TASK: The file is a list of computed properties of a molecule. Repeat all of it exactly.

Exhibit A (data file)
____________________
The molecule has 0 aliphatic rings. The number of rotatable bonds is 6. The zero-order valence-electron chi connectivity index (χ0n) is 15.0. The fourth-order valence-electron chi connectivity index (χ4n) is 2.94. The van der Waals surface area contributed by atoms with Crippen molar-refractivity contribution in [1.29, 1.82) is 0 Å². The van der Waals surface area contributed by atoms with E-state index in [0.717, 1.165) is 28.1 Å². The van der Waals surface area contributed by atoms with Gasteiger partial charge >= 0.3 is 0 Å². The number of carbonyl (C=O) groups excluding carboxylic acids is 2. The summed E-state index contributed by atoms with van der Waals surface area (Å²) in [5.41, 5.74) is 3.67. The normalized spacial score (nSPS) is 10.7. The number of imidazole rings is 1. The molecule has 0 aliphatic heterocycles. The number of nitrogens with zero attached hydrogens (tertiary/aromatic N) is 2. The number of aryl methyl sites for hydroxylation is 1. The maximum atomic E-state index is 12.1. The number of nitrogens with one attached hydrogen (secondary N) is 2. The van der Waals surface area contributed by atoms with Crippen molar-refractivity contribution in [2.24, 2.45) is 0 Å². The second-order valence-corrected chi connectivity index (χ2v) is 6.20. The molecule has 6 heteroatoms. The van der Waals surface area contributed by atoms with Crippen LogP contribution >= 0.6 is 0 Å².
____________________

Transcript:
The molecule has 0 aliphatic rings. The number of rotatable bonds is 6. The zero-order valence-electron chi connectivity index (χ0n) is 15.0. The fourth-order valence-electron chi connectivity index (χ4n) is 2.94. The van der Waals surface area contributed by atoms with Crippen molar-refractivity contribution in [1.29, 1.82) is 0 Å². The van der Waals surface area contributed by atoms with E-state index in [0.717, 1.165) is 28.1 Å². The van der Waals surface area contributed by atoms with Gasteiger partial charge >= 0.3 is 0 Å². The number of carbonyl (C=O) groups excluding carboxylic acids is 2. The summed E-state index contributed by atoms with van der Waals surface area (Å²) in [5.41, 5.74) is 3.67. The normalized spacial score (nSPS) is 10.7. The number of imidazole rings is 1. The molecule has 0 aliphatic heterocycles. The number of nitrogens with zero attached hydrogens (tertiary/aromatic N) is 2. The number of aryl methyl sites for hydroxylation is 1. The maximum atomic E-state index is 12.1. The number of nitrogens with one attached hydrogen (secondary N) is 2. The van der Waals surface area contributed by atoms with Crippen molar-refractivity contribution in [2.24, 2.45) is 0 Å². The second-order valence-corrected chi connectivity index (χ2v) is 6.20. The molecule has 6 heteroatoms. The van der Waals surface area contributed by atoms with Crippen LogP contribution >= 0.6 is 0 Å².